During Edward III's last years he was incapacitated by illness and the rule became the site of political conflict.  Edward's grandson, ten-year old Richard II, succeeded him; until the end of Richard's minority in 1380, the realm was governed by councils appointed by parliament, each for only one year.  Thus the time between effective monarchical rule—from Edward's dotage to Richard's claiming the throne—left England in the hands of competing factions and shifting authority, and the transition between reigns created an atmosphere of instability and distrust.

An objective evaluation of the judicial system and king as judge during Richard II's reign is elusive.  Most of the scholarship centers on the king's misuse of power and his political intrigues and battles, so that a portrait of the judicial system might be abstracted from its abuse.  One gets the impression that Richard was so engaged in power struggles that he paid little attention to governmental administration, except for its manipulation to his favor.  There is little hint in the histories that he was concerned with a just rule and the welfare of his populace, or that he initiated improvements to, or even maintained, the judicial system.

Parliament was at the head of the legislative process, which was closely linked with the judicial system in setting the code of legal behavior.  In addition, the statutes passed greatly determined the king's ability to access funds and power.  Richard II's reign was dominated by his intermittently successful efforts to gain control over parliament; his success depended on alliances with nobles who supported his reign.  Unlike Edward III, Richard made as few concessions to popular pressure as possible, which intensified his conflict with parliament.  His drive for tyrannical power over the highest court of the land does not speak for an ability to act as impartial or trustworthy judge.  As Keen observes, Richard's downfall as absolutist was his reliance on fear, backed by coercion and corruption, which inevitably failed and left a "profound distrust of royal autocracy" (301).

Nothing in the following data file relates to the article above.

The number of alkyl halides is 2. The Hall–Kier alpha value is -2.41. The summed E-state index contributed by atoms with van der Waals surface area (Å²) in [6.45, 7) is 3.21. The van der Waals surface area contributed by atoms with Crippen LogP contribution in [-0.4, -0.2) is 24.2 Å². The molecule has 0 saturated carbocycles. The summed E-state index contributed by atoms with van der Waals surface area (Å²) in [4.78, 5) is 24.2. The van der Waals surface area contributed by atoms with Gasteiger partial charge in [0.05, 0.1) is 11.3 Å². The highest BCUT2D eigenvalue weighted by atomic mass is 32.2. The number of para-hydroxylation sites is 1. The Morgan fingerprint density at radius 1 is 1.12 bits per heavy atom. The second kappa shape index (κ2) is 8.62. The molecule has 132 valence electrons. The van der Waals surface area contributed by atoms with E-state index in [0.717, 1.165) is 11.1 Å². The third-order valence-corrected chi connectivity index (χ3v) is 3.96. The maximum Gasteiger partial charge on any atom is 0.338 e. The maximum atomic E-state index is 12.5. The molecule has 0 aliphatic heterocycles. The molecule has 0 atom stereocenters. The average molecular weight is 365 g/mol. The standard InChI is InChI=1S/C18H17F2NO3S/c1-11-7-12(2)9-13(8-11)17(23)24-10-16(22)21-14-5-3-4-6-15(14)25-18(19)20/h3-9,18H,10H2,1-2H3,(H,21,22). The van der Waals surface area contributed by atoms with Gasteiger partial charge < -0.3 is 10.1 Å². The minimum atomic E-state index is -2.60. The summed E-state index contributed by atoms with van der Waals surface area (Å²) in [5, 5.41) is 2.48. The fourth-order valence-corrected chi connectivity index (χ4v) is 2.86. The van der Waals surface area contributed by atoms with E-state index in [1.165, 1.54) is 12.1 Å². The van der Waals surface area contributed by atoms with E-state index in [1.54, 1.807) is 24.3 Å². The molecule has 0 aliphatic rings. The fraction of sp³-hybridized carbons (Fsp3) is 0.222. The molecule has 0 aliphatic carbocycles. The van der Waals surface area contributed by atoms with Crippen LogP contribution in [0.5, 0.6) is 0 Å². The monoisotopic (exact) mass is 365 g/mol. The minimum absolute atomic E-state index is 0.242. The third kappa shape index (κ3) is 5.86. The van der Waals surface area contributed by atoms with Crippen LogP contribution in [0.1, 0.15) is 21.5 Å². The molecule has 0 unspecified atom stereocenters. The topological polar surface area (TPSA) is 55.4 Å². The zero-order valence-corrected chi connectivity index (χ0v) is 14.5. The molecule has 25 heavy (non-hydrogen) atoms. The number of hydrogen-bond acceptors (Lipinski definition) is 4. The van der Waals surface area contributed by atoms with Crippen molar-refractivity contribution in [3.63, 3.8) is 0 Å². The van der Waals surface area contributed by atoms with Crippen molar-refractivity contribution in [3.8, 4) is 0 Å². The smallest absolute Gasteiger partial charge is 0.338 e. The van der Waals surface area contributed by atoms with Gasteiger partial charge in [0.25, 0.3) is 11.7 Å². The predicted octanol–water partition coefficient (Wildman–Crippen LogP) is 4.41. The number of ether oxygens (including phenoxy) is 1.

One of Richard's more vocal critics was John Gower, who spoke directly and harshly about the world he saw during the reign of Richard II, a view supported by contemporary documents.  In his Latin poem, Vox Clamantis,  he acts as the "Voice of the People" and transmits their concerns to the monarchy.  He articulates a "cry nowadays among the people that because the law is failing, wrongdoing claims to be its own justification" (Vox Ch. 18).

The Manorial Courts

Most rural inhabitants experienced the justice system on their home ground.  While royal court representatives visited periodically, most legal business regarding local matters were handled in the manorial courts.  Though customs differed with time and place, generally the lord or his steward presided over the court, accompanied by a clerk who recorded the proceedings (in Latin) on what are now referred to as “court rolls,” from which we derive historical information.  All tenants were required to attend sessions, and participated in hearings as plaintiffs, defendants, jurors, witnesses and guarantors (pledges).  Since literature depicting the activities and settings of the manorial court is sparse, illustrative examples are given here from the court rolls, which also gives a glimpse into village life. 4